Fluorescence studies and consequences of amino acid substitutions with Escherichia coli adenylosuccinate synthetase

Thumbnail Image
Date
1992
Authors
Soans, Chandrasen
Major Professor
Advisor
Committee Member
Journal Title
Journal ISSN
Volume Title
Publisher
Altmetrics
Authors
Research Projects
Organizational Units
Organizational Unit
Biochemistry, Biophysics and Molecular Biology

The Department of Biochemistry, Biophysics, and Molecular Biology was founded to give students an understanding of life principles through the understanding of chemical and physical principles. Among these principles are frontiers of biotechnology such as metabolic networking, the structure of hormones and proteins, genomics, and the like.

History
The Department of Biochemistry and Biophysics was founded in 1959, and was administered by the College of Sciences and Humanities (later, College of Liberal Arts & Sciences). In 1979 it became co-administered by the Department of Agriculture (later, College of Agriculture and Life Sciences). In 1998 its name changed to the Department of Biochemistry, Biophysics, and Molecular Biology.

Dates of Existence
1959–present

Historical Names

  • Department of Biochemistry and Biophysics (1959–1998)

Related Units

Journal Issue
Is Version Of
Versions
Series
Abstract

Probes were introduced into the active site of adenylosuccinate synthetase from Escherichia coli for fluorescence energy transfer measurements and to measure enzyme conformational changes attending ligand binding. The distances from fluorescent reporter groups covalently bound to a highly reactive cysteinyl residue (Cys[superscript]291) of adenylosuccinate synthetase, to active site binding ligands were determined. Energy transfer from formycin 5[superscript]'-monophosphate, a competitive inhibitor of IMP, to Cys[superscript]291, modified with the fluorescent chromophore N-(iodoacetylaminoethyl)-5-naphthylamine-1-sulfonate, indicated that the chromophores are 17 A apart in the presence or absence of GTP. Analogous experiments using tetramethylrhodamine maleimide to modify Cys[superscript]291 and TbGTP revealed a distance of 9 A in the presence or absence of IMP. These studies support the suggestion that the substrates GTP and IMP add randomly to the enzyme. Transfer of excitation energy also occurred from the protein moiety of the enzyme to the fluorescent label on Cys[superscript]291 with an efficiency of 34%. Dissociation constants of adenylosuccinate synthetase with IMP, GTP, adenylosuccinate, and AMP (a competitive inhibitor for IMP) were determined by measuring the extent of quenching of the intrinsic tryptophan fluorescence of the enzyme. TbGTP and TbGDP were used as native reporter groups, and changes in their fluorescence on complexing with the enzyme and various ligands made it possible to detect conformational changes occurring at the active site. Evidence is presented for abortive complexes of the type: enzyme-TbGTP-adenylosuccinate and enzyme-TbGTP-adenylosuccinate-aspartate. These results suggest that the IMP and aspartate binding sites are spatially separated. It has been shown previously that modification of Cys[superscript]344 affects the activity of the enzyme. When Cys[superscript]344 was replaced by either serine or alanine, the mutant enzymes were found to be as active as the wild-type enzyme. Site-directed mutagenesis of Trp[superscript]309 to Phe and Trp[superscript]378 to Phe were done separately to produce two mutant forms of the enzyme whose k[subscript] cats were 28% less than the wild type while there were no significant differences between the Michaelis constants of the mutant enzymes and the wild type. Some differences were noted in the fluorescence spectra of the mutants indicating differences in the microscopic environments of these amino acids.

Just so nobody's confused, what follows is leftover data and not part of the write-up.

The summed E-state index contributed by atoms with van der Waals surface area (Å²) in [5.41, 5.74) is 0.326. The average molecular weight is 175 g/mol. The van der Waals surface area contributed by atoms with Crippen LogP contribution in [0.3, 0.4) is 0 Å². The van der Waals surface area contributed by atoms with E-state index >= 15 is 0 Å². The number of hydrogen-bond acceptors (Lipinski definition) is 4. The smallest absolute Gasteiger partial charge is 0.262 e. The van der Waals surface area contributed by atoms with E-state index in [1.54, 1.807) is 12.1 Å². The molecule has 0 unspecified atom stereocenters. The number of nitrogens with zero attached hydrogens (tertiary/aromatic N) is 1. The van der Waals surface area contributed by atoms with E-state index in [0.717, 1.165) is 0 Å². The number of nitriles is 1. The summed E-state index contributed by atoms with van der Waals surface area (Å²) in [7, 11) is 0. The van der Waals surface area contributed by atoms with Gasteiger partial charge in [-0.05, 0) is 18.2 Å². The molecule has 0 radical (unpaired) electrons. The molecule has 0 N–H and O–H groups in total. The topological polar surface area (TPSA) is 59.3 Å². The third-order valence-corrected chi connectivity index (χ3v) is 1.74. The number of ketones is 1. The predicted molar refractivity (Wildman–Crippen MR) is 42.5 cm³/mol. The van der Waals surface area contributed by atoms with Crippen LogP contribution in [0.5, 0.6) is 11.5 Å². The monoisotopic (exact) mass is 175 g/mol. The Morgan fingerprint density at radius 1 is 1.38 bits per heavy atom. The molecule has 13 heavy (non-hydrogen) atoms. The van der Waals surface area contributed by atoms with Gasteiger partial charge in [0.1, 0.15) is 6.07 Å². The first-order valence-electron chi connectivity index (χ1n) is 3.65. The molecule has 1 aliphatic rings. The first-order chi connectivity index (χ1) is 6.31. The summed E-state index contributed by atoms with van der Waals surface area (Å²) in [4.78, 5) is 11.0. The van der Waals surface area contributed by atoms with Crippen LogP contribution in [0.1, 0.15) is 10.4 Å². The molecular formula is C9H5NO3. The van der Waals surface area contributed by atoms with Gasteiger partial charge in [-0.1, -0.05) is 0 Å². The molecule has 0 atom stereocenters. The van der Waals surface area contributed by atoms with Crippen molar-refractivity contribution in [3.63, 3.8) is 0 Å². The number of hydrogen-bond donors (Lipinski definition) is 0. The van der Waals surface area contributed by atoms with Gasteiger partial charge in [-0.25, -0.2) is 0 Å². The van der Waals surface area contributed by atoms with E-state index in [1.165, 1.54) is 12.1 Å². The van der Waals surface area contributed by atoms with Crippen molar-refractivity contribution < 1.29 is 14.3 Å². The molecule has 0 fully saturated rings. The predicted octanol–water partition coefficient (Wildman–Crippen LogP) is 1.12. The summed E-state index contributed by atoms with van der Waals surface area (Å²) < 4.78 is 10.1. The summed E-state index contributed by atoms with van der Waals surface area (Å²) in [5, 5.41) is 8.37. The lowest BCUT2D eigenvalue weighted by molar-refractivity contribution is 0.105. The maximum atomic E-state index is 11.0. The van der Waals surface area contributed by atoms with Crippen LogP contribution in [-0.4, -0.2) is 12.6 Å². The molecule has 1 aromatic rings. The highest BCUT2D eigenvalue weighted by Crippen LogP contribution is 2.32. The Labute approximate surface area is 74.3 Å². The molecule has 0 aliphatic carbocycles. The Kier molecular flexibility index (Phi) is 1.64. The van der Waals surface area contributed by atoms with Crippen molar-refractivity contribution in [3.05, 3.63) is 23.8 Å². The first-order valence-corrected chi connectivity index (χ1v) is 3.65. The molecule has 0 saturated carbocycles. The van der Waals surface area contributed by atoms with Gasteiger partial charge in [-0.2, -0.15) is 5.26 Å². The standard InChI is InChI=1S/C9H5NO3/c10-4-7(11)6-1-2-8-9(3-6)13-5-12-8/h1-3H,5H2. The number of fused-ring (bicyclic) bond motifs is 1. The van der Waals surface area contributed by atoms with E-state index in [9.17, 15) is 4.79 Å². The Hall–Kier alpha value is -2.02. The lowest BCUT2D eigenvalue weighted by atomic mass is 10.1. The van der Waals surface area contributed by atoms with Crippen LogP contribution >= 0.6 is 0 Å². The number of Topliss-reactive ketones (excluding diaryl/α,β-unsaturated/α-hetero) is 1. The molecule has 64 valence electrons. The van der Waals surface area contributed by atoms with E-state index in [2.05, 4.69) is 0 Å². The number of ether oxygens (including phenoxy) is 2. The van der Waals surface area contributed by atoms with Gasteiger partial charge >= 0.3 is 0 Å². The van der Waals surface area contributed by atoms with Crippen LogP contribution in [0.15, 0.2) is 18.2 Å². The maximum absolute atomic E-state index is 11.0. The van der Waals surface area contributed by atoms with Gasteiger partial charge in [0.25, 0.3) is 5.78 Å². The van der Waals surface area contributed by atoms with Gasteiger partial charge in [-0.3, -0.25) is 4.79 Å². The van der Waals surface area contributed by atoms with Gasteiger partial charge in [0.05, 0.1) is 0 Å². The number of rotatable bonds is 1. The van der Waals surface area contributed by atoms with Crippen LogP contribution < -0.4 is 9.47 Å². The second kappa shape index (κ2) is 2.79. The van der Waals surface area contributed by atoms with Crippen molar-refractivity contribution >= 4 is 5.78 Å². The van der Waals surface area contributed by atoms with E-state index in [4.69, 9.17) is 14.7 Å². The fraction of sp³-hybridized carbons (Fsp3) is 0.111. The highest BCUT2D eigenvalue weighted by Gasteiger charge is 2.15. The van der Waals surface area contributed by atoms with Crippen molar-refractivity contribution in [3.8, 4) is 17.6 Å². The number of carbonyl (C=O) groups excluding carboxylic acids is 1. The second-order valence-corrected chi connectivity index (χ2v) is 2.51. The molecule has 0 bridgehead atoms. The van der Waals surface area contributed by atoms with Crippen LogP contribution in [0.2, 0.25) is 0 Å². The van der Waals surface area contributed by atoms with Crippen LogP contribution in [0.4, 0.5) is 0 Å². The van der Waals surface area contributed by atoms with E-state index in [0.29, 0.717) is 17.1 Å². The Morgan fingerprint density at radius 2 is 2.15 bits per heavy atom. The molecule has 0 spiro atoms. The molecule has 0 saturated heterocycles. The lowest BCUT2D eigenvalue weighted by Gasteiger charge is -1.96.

Comments
Description
Keywords
Citation
Source
Copyright
Wed Jan 01 00:00:00 UTC 1992